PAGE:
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Medical Device ETF Soars Despite Political Issues


The Patient Protection and Affordable Care Act, or Obamacare as it is commonly referred to, does not make for easy reading. That is unless one enjoys thousands of pages of legal and political jargon. Buried deep in Obamacare is a provision that, in theory, should have been bad news for a couple of ETFs, but has not been. At least not yet.

Obamacare contains a punitive tax on medical device manufacturers, one that did not receive much attention in the time leading up to the debate on the legislation or even after the package was signed into law. The Battelle Technology Partnerships Practice called it “a stealth tax,” noting that punishing medical device makers would lead to tens of thousands of cut jobs and billions of dollar lost GDP for the U.S. [Medical Device ETFs Could be Hit by Obamacare Tax]

Medical device ETFs have, to this point, shaken off those fears. Year-to-date, the iShares U.S. Medical Devices ETF (IHI) is up nearly 16%. IHI’s smaller rival, the SPDR S&P Health Care Equipment ETF (XHE) , has jumped 14%, indicating that both funds can be added to the list of Obamacare ETF winners when the logical assumption was that these ETFs would have been Obamacare losers. [An Obamcare ETF Winner]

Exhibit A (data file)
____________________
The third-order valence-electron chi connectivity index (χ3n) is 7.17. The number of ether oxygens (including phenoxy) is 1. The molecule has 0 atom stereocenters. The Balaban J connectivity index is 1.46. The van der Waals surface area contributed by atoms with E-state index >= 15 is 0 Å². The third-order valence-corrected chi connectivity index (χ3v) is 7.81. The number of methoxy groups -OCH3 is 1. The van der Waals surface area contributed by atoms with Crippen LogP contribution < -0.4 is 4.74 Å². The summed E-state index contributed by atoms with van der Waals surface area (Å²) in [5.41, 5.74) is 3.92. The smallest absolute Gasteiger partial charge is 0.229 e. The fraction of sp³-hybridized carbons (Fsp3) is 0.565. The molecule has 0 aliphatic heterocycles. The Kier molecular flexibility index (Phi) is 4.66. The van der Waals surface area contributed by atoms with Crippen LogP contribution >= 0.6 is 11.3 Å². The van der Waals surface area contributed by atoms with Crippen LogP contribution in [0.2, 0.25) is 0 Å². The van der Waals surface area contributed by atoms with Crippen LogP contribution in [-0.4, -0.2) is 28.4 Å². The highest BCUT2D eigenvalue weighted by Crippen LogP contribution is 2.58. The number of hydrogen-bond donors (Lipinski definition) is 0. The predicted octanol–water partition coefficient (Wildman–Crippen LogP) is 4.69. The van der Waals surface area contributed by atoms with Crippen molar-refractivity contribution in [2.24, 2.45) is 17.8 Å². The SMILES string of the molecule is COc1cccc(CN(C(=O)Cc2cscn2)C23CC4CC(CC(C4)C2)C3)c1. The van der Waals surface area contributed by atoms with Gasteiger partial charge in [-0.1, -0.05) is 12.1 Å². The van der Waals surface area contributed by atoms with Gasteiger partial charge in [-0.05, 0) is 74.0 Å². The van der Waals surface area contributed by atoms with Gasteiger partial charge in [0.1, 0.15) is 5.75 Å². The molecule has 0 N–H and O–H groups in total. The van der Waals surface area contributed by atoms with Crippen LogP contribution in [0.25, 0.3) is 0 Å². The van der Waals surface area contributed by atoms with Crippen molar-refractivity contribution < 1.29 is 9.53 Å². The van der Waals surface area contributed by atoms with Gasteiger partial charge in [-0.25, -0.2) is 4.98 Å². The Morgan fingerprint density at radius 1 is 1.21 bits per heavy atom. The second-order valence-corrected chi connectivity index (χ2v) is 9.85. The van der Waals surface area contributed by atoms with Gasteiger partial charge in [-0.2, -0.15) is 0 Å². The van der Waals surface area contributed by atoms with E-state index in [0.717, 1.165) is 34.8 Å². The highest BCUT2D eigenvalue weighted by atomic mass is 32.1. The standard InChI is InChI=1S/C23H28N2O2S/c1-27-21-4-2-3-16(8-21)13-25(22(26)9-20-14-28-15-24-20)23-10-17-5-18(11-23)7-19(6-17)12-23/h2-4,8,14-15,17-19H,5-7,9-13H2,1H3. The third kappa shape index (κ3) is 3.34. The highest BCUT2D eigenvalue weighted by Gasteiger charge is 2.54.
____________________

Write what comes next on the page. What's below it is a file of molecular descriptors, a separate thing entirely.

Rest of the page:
Investors are not steering of IHI as the fund has attracted $72.5 million in new investments this year, according to Index Universe data.

IHI has been able to muster an impressive showing even after some of its marquee constituents, including Medtronic (MDT) and St. Jude Medical (STJ), announced layoffs related to the Obamacare medical device tax. Those stocks combine for 16.3% of IHI’s weight and Medtronic is the ETF’s largest holding with a weight of 11.2%.

Still, the tax poses a significant risk to the medical device industry, particularly smaller firms that rely on venture capital funding in their early stages. The 2.3% tax on revenue will likely be passed on by larger medical device firms to consumers, but as the tax went into effect earlier this year, venture capital investment in medical devices has all but ceased, report Fred Burbank and Thomas J. Fogarty for the Wall Street Journal.

Investors may want to keep an eye on IHI in the near-term because some senators are working to repeal the medical device tax. That group includes Senators Amy Klobuchar and Al Franken, two Minnesota Democrats. Every other year is an election year in the U.S. and Franken is up for reelection in 2014 following a narrow victory in 2008 in which he did not capture a majority of the vote. Medtronic and St. Jude are based in Minnesota.

iShares U.S. Medical Devices ETF

ETF Trends editorial team contributed to this post.

The opinions and forecasts expressed herein are solely those of Tom Lydon, and may not actually come to pass. Information on this site should not be used or construed as an offer to sell, a solicitation of an offer to buy, or a recommendation for any product.